• David Buckett

Summer series of interest - Part 3, The creation of Ben Nevis

I was lucky enough to be part of the geological and botanical survey of Ben Nevis between 2014-2016 as a mountaineer as part of a large team structured to guide geologists and botanists around the North Face of Ben Nevis for a week at a time each year. The aim of the 3 week study was to gain data on the rare alpine plants that grow on the highest areas of the mountain to get a more accurate picture of total numbers and where they were distributed, (mostly grotty gullies, some in very grotty gullies). The other aim was to gain data on the geology of the north face to provide a more accurate data set to then conclude the original formation of Ben Nevis, this mostly involved very long abseils straight down the north face and climbing all the classic ridges, mentioned in my previous post.

This article will focus upon the formation of Ben Nevis rather than the botany or the adventures we had on the survey. If you do want to find out more there is a coffee table book produced summarising the botany, geology and mechanics of the survey, The North Face Survey, Discovering the hidden side of Ben Nevis.

The photos above show a snapshot of some of the aspects of the survey: The team, the geology app, using the app on Tower Ridge, Roddy (Midland Valley) ready for a big abseil, abseiling between the summer snow and the mountain, person for scale and taking data on Observatory Ridge.

The formation of Ben Nevis

In short Ben Nevis is the remains of a series of pyroclastic flows that originated from a volcanic vent situated about 20km to the northwest around the Glen Loy area.

Pyroclastic flows are a volcanic event where ash, gas, water and debris are ejected at large volumes and speed across the ground from a volcano, think Pompeii and Mt St Helens as recent famous flows.

More detail and background

The mountains of Scotland and the West Coast mountains that we now know of as around 1000-1300m high were once 3000-4000m high when they were first formed. We are now looking at just the base of the mountains that form the Munros. Then over the last ice age around 10,000 years ago the main mountains and Glens that we know were formed. Creating some of the famous ridges that were above the glaciers, Aonach Eagach, Glencoe, Cuillin ridge, Skye and the famous Glens and corries like Glen Nevis and Glencoe. Before this ice age the landscape would have been very different, less glens and mountains. When looking at Ben Nevis as we see it today, this scale of time and loss of height needs to be considered to understand the result of what we are looking at, the mountain as we know it now once had 3000m of mountain on top of it, built up in layers from volcanic activity.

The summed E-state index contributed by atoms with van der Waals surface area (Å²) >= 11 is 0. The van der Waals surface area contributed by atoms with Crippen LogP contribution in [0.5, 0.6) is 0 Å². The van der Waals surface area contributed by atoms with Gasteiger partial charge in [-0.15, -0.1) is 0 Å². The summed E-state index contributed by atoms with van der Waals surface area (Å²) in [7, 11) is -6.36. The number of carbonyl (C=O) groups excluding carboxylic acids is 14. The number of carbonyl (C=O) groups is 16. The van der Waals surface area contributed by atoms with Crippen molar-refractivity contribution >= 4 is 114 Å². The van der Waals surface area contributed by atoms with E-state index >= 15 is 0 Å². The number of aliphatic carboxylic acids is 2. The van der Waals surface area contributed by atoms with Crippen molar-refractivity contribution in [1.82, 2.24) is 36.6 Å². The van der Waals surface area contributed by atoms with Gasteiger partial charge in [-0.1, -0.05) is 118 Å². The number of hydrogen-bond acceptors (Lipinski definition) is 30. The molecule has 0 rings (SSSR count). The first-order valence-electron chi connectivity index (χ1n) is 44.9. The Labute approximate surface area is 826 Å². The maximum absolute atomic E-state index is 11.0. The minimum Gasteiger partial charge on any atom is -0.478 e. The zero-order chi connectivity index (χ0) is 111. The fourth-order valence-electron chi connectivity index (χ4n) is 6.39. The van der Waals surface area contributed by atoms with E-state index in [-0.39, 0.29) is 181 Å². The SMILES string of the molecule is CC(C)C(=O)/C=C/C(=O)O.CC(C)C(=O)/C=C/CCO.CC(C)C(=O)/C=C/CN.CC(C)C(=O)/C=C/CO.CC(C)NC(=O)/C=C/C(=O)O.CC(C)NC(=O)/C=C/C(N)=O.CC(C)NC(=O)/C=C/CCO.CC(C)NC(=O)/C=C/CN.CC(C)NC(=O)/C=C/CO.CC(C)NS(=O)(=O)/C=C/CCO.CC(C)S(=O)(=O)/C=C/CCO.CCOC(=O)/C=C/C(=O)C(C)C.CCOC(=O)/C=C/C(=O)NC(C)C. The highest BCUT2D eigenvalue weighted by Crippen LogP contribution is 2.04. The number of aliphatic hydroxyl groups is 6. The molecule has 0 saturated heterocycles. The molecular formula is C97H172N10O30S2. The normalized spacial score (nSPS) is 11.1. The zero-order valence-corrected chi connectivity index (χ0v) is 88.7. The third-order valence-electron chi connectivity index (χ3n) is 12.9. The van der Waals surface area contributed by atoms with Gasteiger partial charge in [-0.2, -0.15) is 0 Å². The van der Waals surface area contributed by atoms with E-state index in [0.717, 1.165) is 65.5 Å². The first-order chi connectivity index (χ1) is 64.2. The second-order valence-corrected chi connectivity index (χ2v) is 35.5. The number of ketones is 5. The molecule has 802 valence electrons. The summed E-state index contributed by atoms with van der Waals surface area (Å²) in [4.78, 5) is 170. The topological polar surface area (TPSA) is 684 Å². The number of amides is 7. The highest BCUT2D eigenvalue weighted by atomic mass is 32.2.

There are 3 different types of rock formation found on the north face as we see it now. At the very base around the CIC hut level is the mudstone formation, the oldest, which consists of thin layers of mudstone and siltstone probably deposited at the bottom of a small lake with flash floods occurring, about 30 meters thick. In the middle is the Corie na Ciste member (layer) which lies on top of the mudstone which consists of fine grained ash and clay and volcanic boulders from pyroclastic flows, around 250 meters thick. Found from just above the CIC hut to around the top of Castle ridge, the small lochans and crossing Tower Ridge at halfway. Lastly is the Summit Member, about 350 meters thick starting around the level of Ledge route and the second half of Tower Ridge. This layer consists of ash flows when a lava dome in the centre of a volcano explodes scattering debris over a wide area.

All the layers are tilted from the north west to the south east at around 20 to 30 degrees but it is not known if this is the original ground angle that the flows moved across.

Some good examples of the different type of rock that is described above is via an ascent of Ledge Route. From the CIC hut there are slabs showing very obvious volcanic boulders and ash mixed together. Higher up on the approach there are boulders of mudstone formations and then once you traverse in to Ledge Route across No. 5 gully you are following the line between the Coire na Ciste member and the Summer member. Once the main ridge is gained this is the start of the Summit member which takes you to the top of Carn Dearg at around 1200m. On the plateau there are good examples of the ash blocks that were scattered from the volcano.

The first 2 photos above show the mudstone formation with the different layering. The 1st photo is particularly unique as it shows small 'waves' as a new flood happened pushing the existing mud before settling in that position from the weight of material. The 3rd photo shows the Corie na Ciste formations of the pyroclastic flows, then the next photo shows that ash and debris of the Summit member, lastly a climber on the summit formations.

If you wish to see these formations for yourself to understand the picture better, a non technical walk around the base of the north face above the CIC hut is a perfect way to see the different rock types and get a sense of the scale. Or if you like to get a rope on, making an ascent of one of the classic ridge lines like Tower Ridge or Ledge Route is a perfect way to experience the full height of the North Face whilst also getting to do an amazing classic mountaineering route.

Whist Covis-19 continues we are currently offering vouchers for activities where the date can be set in the future when things settle down, with no time scale on this. If you want more information then let us know here.

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